26:  Nche, P.F., J.R. Nout and F.M. Rombouts, 1994. Effect of cowpea supplementation on the quality of kekey, a traditional Ghanaian fermented maize food. J. Cereal Sci., 19: 191-197.

27:  Odunfa, S.A. and S. Adeyele, 1985. Microbial changes during traditional production of ogi-baba, a Western Africa fermented sorghum gruel. J. Cereal Sci., 3: 173-180.

28:  Owuama, C.I., 1997. Sorghum: A cereal with lager beer brewing potential. World J. Microbiol. Biotechnol., 13: 253-260.

29:  Oyewole, O.B., 1997. Lactic fermented foods in African their benefits. Food Control, 8: 289-297.

30:  Sakai, H. and G.A. Caldo, 1985. Microbiological and chemical changes in tapuy fermentation. J. Ferment. Technol., 63: 11-16.

31:  Soni, S.K., D.K. Sandhu and K.S. Vilkhu, 1985. Studies on dosa, an Indigenous Indian fermented food: Some biochemical changes accompanying fermentation. Food Microbial., 2: 175-181.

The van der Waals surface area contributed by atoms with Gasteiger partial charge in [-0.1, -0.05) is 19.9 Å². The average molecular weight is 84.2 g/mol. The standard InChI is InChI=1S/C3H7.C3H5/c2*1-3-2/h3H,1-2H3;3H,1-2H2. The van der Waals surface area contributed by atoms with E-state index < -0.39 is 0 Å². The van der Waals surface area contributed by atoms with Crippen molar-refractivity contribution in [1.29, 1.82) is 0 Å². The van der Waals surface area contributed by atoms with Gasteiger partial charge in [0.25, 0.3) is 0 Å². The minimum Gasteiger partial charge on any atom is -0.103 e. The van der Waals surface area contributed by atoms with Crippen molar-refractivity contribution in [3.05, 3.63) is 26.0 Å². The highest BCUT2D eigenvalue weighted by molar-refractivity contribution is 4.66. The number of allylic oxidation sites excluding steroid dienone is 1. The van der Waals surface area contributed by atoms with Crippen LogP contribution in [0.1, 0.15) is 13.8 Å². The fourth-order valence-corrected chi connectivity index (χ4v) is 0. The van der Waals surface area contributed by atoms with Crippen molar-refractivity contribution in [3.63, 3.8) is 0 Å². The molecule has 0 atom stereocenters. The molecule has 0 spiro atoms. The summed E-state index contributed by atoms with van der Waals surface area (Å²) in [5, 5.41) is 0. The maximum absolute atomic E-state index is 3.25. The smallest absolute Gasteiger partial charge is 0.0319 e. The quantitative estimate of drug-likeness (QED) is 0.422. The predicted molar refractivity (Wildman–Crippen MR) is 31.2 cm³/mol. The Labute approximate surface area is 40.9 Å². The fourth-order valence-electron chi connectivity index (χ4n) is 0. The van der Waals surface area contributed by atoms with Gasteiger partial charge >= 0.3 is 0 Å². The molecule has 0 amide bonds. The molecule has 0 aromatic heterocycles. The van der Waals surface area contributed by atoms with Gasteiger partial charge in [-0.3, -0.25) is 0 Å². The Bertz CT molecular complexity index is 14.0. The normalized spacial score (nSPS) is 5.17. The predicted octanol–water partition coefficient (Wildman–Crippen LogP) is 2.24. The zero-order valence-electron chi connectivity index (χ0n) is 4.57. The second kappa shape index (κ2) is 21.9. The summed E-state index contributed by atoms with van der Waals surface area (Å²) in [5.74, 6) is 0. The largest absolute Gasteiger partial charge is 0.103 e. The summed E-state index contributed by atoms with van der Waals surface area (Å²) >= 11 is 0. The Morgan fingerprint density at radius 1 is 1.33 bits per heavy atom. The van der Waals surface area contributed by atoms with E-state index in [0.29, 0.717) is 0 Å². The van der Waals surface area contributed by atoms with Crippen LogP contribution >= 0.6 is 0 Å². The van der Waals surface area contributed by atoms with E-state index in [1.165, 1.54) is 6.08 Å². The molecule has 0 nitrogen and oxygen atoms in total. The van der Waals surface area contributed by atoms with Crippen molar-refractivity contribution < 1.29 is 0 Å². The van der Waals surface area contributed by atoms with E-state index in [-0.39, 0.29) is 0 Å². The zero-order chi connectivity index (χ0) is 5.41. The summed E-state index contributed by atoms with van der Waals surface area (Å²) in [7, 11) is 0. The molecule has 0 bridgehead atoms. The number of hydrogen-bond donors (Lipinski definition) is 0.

32:  Sanni, A.I., 1993. The need for process optimization of African fermented foods and beverages. Int. J. Food Microbiol., 18: 85-95.
CrossRef  |  Direct Link  |  

33:  Schillinger, U. and F.K. Lucke, 1987. Identification of lactobacilli from meat and meat product. Food Microbiol., 4: 199-208.
CrossRef  |  

34:  Steinkraus, K., 1996. Handbook of Indigenous Fermented Foods. Marcel Dekker Inc., New York, USA.

35:  Antony, U., G. Sripriya and T.S. Chandra, 1996. The effect of fermentation on the primary nutrients in foxtail millet (Setaria italica). Food Chem., 56: 381-384.
CrossRef  |  

36:  Lodder, J., 1970. The Yeast: A Taxonomic Study. 2nd Edn., North-Holland Publ. Co., Amsterdam, The Netherlands.

©  2020 Science Alert. All Rights Reserved